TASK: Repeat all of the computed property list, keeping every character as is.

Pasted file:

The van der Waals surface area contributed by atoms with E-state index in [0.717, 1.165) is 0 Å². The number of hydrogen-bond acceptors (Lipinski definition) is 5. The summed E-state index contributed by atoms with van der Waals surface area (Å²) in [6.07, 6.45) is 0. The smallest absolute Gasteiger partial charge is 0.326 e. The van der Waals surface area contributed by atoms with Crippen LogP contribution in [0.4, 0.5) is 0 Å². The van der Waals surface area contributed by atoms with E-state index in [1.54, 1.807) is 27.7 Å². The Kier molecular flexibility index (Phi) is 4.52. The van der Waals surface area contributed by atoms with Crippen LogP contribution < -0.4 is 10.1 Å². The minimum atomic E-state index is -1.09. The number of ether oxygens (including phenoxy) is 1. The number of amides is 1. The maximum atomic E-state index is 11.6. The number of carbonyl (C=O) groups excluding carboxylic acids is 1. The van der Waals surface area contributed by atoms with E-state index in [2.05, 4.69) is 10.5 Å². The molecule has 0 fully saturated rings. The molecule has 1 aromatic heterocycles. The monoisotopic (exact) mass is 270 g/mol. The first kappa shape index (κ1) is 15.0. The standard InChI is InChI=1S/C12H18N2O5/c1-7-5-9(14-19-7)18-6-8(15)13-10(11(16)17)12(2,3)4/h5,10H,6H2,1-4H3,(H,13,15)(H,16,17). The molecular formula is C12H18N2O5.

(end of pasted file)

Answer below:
The van der Waals surface area contributed by atoms with E-state index in [0.717, 1.165) is 0 Å². The number of hydrogen-bond acceptors (Lipinski definition) is 5. The summed E-state index contributed by atoms with van der Waals surface area (Å²) in [6.07, 6.45) is 0. The smallest absolute Gasteiger partial charge is 0.326 e. The van der Waals surface area contributed by atoms with Crippen LogP contribution in [0.4, 0.5) is 0 Å². The van der Waals surface area contributed by atoms with E-state index in [1.54, 1.807) is 27.7 Å². The Kier molecular flexibility index (Phi) is 4.52. The van der Waals surface area contributed by atoms with Crippen LogP contribution < -0.4 is 10.1 Å². The minimum atomic E-state index is -1.09. The number of ether oxygens (including phenoxy) is 1. The number of amides is 1. The maximum atomic E-state index is 11.6. The number of carbonyl (C=O) groups excluding carboxylic acids is 1. The van der Waals surface area contributed by atoms with E-state index in [2.05, 4.69) is 10.5 Å². The molecule has 0 fully saturated rings. The molecule has 1 aromatic heterocycles. The monoisotopic (exact) mass is 270 g/mol. The first kappa shape index (κ1) is 15.0. The standard InChI is InChI=1S/C12H18N2O5/c1-7-5-9(14-19-7)18-6-8(15)13-10(11(16)17)12(2,3)4/h5,10H,6H2,1-4H3,(H,13,15)(H,16,17). The molecular formula is C12H18N2O5.